Lotto couple who won £1million want compensation from Queen's bank after 'wrong advice' left them with just £10k-a-year to live on

  • The couple from Devon are now hoping to win a substantial amount of compensation from the 320-year-old private bank
  • Allege they should have been treated as 'vulnerable people' due to the unexpected surprise of their overnight win in 2001

By Jill Reilly

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The bank used by the Queen is being chased for compensation by a couple who won £1million, but were left with £10,000 a year to live on after being given the ‘wrong advice’.

The unidentified couple from Devon who won the lottery in 2001, are now hoping to win a substantial amount of compensation from Coutts.

They claim the 320-year-old private bank advised them to put £650,000 into with-profits bonds which left them just £10,000 a year to live on.

Lost out: Private bank Coutts & Co, which counts the Queen among its clients is being taken to court by a couple who won the lottery and were advised to invest in underperforming bonds

Lost out: Coutts, the bank used by the Queen is being chased for compensation by a couple who won £1million, but were left with £10,000 a year to live on after being given the ¿wrong advice¿

COUTTS: 320 YEARS OF HISTORY

The Logo for Coutts Bank . REXSCANPIX.


Coutts is even older than the Bank of England which was founded two years later in 1694.

Coutts which used to be called Campbell Bank, was set up by John Campbell in London's Strand in 1692.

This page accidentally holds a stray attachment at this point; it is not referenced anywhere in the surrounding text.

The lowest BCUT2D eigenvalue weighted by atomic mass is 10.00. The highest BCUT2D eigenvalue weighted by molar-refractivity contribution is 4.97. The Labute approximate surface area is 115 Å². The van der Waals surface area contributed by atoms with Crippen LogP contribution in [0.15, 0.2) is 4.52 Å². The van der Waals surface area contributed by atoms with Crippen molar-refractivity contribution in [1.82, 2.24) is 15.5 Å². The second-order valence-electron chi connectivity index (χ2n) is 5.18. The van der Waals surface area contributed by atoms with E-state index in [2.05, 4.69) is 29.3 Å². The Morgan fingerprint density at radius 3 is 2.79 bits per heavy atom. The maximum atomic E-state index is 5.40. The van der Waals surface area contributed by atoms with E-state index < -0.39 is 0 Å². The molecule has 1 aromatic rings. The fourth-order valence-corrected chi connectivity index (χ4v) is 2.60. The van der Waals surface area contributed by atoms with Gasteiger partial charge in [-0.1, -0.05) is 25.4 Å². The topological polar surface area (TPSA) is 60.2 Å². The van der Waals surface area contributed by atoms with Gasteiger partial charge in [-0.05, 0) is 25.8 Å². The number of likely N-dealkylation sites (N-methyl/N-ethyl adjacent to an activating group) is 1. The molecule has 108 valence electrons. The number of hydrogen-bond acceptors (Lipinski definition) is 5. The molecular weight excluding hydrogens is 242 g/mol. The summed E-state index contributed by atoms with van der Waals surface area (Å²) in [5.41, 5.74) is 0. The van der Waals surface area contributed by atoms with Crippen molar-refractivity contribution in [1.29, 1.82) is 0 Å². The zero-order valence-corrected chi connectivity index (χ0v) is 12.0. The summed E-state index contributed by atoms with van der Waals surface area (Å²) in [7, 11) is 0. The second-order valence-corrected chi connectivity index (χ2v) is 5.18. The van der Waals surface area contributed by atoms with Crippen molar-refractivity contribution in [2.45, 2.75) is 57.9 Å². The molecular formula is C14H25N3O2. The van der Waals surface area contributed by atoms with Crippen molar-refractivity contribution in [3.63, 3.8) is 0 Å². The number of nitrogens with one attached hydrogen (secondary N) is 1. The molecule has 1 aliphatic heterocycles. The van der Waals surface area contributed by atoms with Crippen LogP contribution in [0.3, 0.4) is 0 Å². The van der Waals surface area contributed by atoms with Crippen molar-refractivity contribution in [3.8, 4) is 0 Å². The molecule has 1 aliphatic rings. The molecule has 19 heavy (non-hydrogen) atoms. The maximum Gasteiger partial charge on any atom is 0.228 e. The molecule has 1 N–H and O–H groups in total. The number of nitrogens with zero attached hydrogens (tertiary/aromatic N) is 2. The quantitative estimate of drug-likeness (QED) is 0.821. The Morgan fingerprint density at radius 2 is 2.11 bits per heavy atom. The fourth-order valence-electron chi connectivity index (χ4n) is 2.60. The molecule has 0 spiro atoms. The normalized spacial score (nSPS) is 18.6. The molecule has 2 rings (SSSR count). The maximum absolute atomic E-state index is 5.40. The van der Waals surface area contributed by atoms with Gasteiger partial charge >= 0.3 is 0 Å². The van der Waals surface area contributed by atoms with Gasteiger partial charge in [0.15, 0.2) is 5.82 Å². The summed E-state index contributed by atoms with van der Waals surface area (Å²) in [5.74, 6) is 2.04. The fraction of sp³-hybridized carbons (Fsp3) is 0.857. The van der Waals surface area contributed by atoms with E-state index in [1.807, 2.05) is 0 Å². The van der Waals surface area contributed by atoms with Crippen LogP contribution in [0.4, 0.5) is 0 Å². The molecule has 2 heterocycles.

Its first bank outside the capital was opened in Eton in 1961.

Coutts used designers Ozwald Boateng and Stella McCartnet to design credit and debit cards.

Buckingham Palace has a Coutts cash machine.

The bank is mentioned in Gilbert and Sullivan's opera The Gondoliers in the lyric: 'The aristocrat which banks with Coutts; The aristocrat who hunts and shoots; The aristocrat who cleans our boots; The all shall equal be.

'We chose Coutts because they are the Queen's bank and we thought that they would be a safe pair of hands,' the couple told The Daily Telegraph.

 

They said they have spoken out about their case to warn other lottery winners - over Christmas 60 lottery millionaires will be created.

Lottery winners are offered a range of financial advice when they accept their windfall, although Camelot did not disclose if Coutts was one of the key banks.

The couple have submitted their case to the Financial Ombudsman Service, stating they were 'normal working people' who earned £42,000 a year between them before the win.

They allege they should have been treated as 'vulnerable people' due to the unexpected surprise of their overnight win in 2001.

The pair were sold with-profits bonds as a relatively low risk investment.

Although with-profits bonds were designed to withstand instability in global stock markets - by setting aside a proportion of the profits made in good years and using them to enhance the returns paid to investors in harder years - many have struggled to cope with phases of stock market instability since the start of the economic crisis in 2008.